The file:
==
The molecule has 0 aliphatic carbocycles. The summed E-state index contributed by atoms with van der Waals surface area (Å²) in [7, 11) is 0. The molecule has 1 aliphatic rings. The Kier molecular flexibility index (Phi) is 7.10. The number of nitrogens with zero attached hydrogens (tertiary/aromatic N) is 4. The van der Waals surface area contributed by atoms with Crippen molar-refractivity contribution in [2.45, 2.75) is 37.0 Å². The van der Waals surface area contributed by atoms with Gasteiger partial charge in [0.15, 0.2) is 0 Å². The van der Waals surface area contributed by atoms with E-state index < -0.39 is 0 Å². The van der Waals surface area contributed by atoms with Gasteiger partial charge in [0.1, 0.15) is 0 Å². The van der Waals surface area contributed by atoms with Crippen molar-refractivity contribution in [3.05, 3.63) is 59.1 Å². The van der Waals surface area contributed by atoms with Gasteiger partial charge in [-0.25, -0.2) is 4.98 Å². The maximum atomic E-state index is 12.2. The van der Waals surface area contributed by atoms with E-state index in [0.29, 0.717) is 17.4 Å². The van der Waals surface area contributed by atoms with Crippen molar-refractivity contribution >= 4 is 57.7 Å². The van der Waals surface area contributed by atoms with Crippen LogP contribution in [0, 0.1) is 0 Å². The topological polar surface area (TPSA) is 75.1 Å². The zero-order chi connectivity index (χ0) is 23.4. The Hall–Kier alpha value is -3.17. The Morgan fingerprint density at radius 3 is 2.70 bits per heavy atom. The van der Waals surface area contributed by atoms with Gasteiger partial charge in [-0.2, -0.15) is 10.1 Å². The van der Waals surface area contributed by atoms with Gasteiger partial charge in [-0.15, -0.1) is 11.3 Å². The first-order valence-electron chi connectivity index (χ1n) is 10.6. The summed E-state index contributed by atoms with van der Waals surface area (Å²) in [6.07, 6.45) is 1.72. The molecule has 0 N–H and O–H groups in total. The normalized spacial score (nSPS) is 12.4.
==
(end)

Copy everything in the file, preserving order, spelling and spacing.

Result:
The molecule has 0 aliphatic carbocycles. The summed E-state index contributed by atoms with van der Waals surface area (Å²) in [7, 11) is 0. The molecule has 1 aliphatic rings. The Kier molecular flexibility index (Phi) is 7.10. The number of nitrogens with zero attached hydrogens (tertiary/aromatic N) is 4. The van der Waals surface area contributed by atoms with Crippen molar-refractivity contribution in [2.45, 2.75) is 37.0 Å². The van der Waals surface area contributed by atoms with Gasteiger partial charge in [0.15, 0.2) is 0 Å². The van der Waals surface area contributed by atoms with E-state index < -0.39 is 0 Å². The van der Waals surface area contributed by atoms with Gasteiger partial charge in [0.1, 0.15) is 0 Å². The van der Waals surface area contributed by atoms with Crippen molar-refractivity contribution in [3.05, 3.63) is 59.1 Å². The van der Waals surface area contributed by atoms with Gasteiger partial charge in [-0.25, -0.2) is 4.98 Å². The maximum atomic E-state index is 12.2. The van der Waals surface area contributed by atoms with E-state index in [0.29, 0.717) is 17.4 Å². The van der Waals surface area contributed by atoms with Crippen molar-refractivity contribution >= 4 is 57.7 Å². The van der Waals surface area contributed by atoms with Crippen LogP contribution in [0, 0.1) is 0 Å². The topological polar surface area (TPSA) is 75.1 Å². The zero-order chi connectivity index (χ0) is 23.4. The Hall–Kier alpha value is -3.17. The Morgan fingerprint density at radius 3 is 2.70 bits per heavy atom. The van der Waals surface area contributed by atoms with Gasteiger partial charge in [-0.2, -0.15) is 10.1 Å². The van der Waals surface area contributed by atoms with Gasteiger partial charge in [-0.15, -0.1) is 11.3 Å². The first-order valence-electron chi connectivity index (χ1n) is 10.6. The summed E-state index contributed by atoms with van der Waals surface area (Å²) in [6.07, 6.45) is 1.72. The molecule has 0 N–H and O–H groups in total. The normalized spacial score (nSPS) is 12.4.